Interstitial cystitis (IC), also called Bladder Pain syndrome (BPS), or chronic pelvic pain syndrome(CPPS) is a common condition with no known cause or cure. Twin studies and family accounts have suggested that the condition may be genetic or passed down (inherited) from one generation to another. In this study, we are collecting genetic material and medical information from families in North America in an attempt to identify genetic factors that may cause IC/BPS/CPPS. We are enrolling families and individuals with IC/BPS/CPPS and their family members (both family members with and without IC like symptoms).
Interstitial Cystitis, Bladder Pain Syndrome, Chronic Pelvic Pain Syndrome
We are trying to identify a genetic cause of interstitial cystitis (IC)/bladder pain syndrome (BPS)/chronic pelvic pain syndrome (CPPS). We will enroll individuals and families with IC/BPS/CPPS to fully describe the symptoms of IC/PBS/CPPS in adults and children. We will attempt to determine if the symptoms of IC/PBS/CPPS match or indicate changes in specific genes or a pathway of connected genes. We will use several genetic technologies including but not limited to; linkage analysis, whole exome sequencing and candidate gene studies to try to identify the cause of IC/BPS/CPPS. We hope this will lead us to better more effective treatments for affected individuals. We are looking for families with IC/BPS/CPPS symptoms to give a DNA sample (from blood/saliva), urine samples, bladder tissue from clinical biopsy and answer several questionnaires. Travel to Boston NOT necessary.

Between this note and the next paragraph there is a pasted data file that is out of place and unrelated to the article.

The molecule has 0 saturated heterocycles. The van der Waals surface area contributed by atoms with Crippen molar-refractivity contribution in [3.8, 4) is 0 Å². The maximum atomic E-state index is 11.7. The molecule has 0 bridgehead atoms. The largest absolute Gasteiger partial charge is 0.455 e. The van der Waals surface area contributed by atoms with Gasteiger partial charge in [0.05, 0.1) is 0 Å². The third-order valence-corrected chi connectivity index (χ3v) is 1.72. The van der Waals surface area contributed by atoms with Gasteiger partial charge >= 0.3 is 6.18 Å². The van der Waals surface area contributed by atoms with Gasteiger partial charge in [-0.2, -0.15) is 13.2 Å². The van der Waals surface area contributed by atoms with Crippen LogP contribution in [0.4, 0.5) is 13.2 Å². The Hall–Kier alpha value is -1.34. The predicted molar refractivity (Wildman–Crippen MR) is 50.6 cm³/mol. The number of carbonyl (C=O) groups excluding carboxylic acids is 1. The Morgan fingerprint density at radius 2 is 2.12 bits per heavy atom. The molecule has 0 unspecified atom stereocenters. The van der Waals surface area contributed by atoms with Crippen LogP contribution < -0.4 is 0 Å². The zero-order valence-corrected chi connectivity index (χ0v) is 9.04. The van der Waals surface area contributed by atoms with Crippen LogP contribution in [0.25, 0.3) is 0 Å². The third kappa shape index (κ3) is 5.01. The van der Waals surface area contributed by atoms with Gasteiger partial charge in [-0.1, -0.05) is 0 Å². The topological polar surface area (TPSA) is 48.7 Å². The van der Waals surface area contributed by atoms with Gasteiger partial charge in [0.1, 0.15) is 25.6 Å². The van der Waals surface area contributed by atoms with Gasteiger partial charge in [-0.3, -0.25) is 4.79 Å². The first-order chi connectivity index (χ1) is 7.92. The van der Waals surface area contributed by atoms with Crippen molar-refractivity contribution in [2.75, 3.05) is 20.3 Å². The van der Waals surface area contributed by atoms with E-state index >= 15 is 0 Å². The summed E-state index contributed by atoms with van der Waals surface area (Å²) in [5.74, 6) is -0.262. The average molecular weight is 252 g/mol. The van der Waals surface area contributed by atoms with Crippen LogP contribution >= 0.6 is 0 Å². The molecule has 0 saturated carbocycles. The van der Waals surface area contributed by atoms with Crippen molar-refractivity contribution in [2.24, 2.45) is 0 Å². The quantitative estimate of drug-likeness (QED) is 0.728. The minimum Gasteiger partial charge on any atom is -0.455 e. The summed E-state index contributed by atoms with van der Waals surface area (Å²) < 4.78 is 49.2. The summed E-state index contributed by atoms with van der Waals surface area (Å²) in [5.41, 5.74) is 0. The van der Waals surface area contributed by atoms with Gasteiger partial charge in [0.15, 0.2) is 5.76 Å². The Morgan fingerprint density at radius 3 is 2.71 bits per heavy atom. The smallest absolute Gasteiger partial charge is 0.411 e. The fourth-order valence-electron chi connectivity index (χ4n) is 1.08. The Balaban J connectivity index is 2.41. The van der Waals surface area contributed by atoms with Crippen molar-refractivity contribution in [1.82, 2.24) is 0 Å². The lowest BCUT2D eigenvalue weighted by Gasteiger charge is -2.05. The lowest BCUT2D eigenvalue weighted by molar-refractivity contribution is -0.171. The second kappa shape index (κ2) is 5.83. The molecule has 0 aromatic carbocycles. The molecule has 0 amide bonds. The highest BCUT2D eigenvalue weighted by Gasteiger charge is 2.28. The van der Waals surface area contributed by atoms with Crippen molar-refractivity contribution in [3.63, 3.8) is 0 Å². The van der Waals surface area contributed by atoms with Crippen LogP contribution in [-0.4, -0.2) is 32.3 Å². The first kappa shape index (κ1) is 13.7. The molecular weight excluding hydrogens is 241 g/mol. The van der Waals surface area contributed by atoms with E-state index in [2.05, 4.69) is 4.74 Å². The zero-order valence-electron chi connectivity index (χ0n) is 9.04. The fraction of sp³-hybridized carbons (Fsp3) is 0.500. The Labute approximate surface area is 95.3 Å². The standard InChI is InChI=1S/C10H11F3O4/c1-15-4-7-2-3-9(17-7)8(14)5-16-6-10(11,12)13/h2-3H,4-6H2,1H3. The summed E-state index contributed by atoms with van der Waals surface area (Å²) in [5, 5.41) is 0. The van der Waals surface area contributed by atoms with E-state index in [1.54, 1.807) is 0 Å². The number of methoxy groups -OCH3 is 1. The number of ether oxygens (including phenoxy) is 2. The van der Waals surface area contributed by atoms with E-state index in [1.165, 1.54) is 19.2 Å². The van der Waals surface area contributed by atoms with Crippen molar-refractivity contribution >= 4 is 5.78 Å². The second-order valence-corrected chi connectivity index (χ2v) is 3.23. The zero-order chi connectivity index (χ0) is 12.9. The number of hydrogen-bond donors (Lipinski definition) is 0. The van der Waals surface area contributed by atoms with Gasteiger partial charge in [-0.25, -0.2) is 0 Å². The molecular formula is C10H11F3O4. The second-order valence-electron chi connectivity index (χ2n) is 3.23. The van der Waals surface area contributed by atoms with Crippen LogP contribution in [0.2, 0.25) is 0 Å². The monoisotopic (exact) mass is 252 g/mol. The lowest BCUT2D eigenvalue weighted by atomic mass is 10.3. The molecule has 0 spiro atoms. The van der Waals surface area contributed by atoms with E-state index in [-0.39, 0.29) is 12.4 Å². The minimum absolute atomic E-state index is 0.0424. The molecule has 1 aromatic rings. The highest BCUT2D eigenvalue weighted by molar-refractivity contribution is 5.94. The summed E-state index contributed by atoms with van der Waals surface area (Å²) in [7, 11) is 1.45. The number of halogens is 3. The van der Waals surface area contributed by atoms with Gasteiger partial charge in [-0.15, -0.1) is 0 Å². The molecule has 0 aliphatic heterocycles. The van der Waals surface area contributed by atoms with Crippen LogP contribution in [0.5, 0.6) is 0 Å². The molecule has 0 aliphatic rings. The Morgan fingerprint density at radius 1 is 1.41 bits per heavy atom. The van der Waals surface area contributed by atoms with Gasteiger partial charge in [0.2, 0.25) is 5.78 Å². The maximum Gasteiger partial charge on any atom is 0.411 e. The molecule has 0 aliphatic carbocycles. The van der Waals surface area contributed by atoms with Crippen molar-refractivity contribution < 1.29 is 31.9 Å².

Diagnosis of IC/BPS/CPPS
Males and females of any age
Urinary frequency - more than 1X/hour, and/or
Pelvic, suprapubic, or abdominal pain - for 3 months or longer
Normal urinary stream (by history)
No evidence of active bacterial UTI (no pyuria & negative urinary culture for last 3 months)
First degree relative of someone with above symptoms
Major structural/anatomical urinary tract abnormalities by ultrasound
Underlying inborn conditions affecting the urinary tract
Surgery/chemotherapy affected pelvic area
GI or GU cancers
Severe Constipation in children only
April 18, 2023
For more information on this trial, visit clinicaltrials.gov.
For more information and to contact the study team: